But Capone’s role as an Italian-American Robin Hood didn’t stop there. As he orchestrated criminal activities behind the scenes, Capone simultaneously launched a program to provide milk to Chicago school children and donated huge sums to local charities.

It was the stock market crash on October 29, 1929, however, that spurred Capone to his greatest work of philanthropy. Almost overnight, the American economy collapsed into the Great Depression. Banks failed, businesses shuttered, and millions were suddenly unemployed and hungry. Hundreds of soup kitchens popped up around the country. One of them belonged to Al Capone.

No Questions Asked

Men line up at Al Capone's soup kitchen during the Great Depression
Men line up at Al Capone's soup kitchen during the Great Depression.
The Paris Bureau of The New York Times, National Archives and Records Administration // Public Domain

When Al Capone’s soup kitchen opened at 935 South State Street, in Chicago’s South Loop neighborhood, in mid-November 1930, hundreds of thousands of Chicagoans were out of work. By the following year, 624,000 people—or 50 percent of the Chicago workforce—were out of a job.

Capone’s charity had no name, just a sign over the door that advertised “Free Soup, Coffee & Doughnuts for the Unemployed.” Inside, women in white aprons served an average of 2200 people a day with a smile and no questions asked. Breakfast was hot coffee and sweet rolls. Both lunch and dinner consisted of soup and bread. Every 24 hours, diners devoured 350 loaves of bread and 100 dozen rolls. They washed down their meals with 30 pounds of coffee sweetened with 50 pounds of sugar. The whole operation cost $300 per day.

The soup kitchen didn’t advertise its connection to Capone, but the mobster-benefactor’s name was connected to it in stories printed in local newspapers like the Chicago Tribune and The Rock Island Argus. Those who were down on their luck, though, apparently had few qualms about eating from the hand of Chicago’s worst crime boss. Often the line to get in to the kitchen was so long that it wound past the door of the city’s police headquarters, where Capone was considered Public Enemy #1, according to Harper’s Magazine. The line was particularly lengthy when Capone’s soup kitchen hosted a Thanksgiving meal of cranberry sauce and beef stew for 5000 hungry Chicagoans. (Why beef and not turkey? After 1000 turkeys were stolen from a nearby department store, Capone feared he’d be blamed for the theft and made a last-minute menu change.)

Capone's Ulterior Motives

Capone’s efforts to feed Chicago during the darkest days of the Great Depression weren’t entirely altruistic. It wasn’t even originally his idea, but that of his friend and political ally Daniel Serritella, who was elected to the Illinois state senate in 1930. Nor did Capone invest much of his own money into the operation. Instead, Deirdre Bair writes in Capone: His Life, Legacy and Legend, he bribed and extorted other businesses to stock the pantry. In just one example, during Seritella's 1932 trial for conspiring with grocers to cheat customers [PDF], the court discovered that a load of ducks that had been donated to Christmas baskets for the poor ended up in Capone’s soup kitchen instead.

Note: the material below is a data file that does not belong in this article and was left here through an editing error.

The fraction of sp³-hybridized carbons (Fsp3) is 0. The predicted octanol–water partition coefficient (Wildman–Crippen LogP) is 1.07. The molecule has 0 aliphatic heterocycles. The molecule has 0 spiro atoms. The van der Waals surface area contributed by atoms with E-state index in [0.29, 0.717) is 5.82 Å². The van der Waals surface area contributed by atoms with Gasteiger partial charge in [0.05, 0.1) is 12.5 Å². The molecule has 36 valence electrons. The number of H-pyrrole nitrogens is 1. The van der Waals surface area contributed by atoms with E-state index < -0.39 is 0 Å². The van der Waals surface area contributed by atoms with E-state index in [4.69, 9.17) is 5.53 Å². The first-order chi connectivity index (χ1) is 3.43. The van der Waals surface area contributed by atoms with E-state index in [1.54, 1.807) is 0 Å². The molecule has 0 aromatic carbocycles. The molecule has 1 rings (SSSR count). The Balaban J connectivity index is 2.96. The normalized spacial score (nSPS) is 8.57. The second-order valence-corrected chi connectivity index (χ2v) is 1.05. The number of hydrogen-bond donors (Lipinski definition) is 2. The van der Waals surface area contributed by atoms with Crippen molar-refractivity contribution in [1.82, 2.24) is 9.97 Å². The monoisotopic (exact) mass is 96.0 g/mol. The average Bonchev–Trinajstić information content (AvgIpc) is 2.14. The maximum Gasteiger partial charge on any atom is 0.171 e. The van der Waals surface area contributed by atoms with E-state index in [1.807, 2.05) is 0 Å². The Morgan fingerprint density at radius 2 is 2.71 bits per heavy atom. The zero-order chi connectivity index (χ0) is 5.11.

Perhaps more than anything, Capone opened his soup kitchen to get the public back on his side after he was implicated in the 1929 Saint Valentine’s Day Massacre. In that murder spree, Capone's associates were believed to have assassinated seven men, five of whom hailed from the rival North Side Gang, inside a Chicago parking garage—though no one was ever prosecuted. Harper’s writer Mary Borden distilled Capone's double-dealing when she described him as “an ambidextrous giant who kills with one hand and feeds with the other.”

Capone’s soup kitchen closed abruptly in April 1932. The proprietors claimed that the kitchen was no longer needed because the economy was picking up, even though the number of unemployed across the country had increased by 4 million between 1931 and 1932. The diners who had attended the kitchen daily were forced to move on to another one.

Two months later, Capone was indicted on 22 counts of income tax evasion; the charges that eventually landed him in San Francisco’s Alcatraz Federal Penitentiary. Though Capone vowed to reopen his soup kitchen during his trial, its doors stayed shut. By the time he was released from prison in 1939, a raging case of syphilis had rendered Capone mentally and physically incapable of managing his own life, let alone that of Chicago’s once-dominant crime syndicate and the soup kitchen that softened his gangster image.

Capone died in 1947, but his larger-than-life legacy lives on. His soup kitchen wasn’t so lucky. The building became a flophouse, and in 1955, Chicago authorities deemed it a fire hazard and shut it down permanently. Today, only a parking lot remains at the site of Chicago’s most notorious food pantry.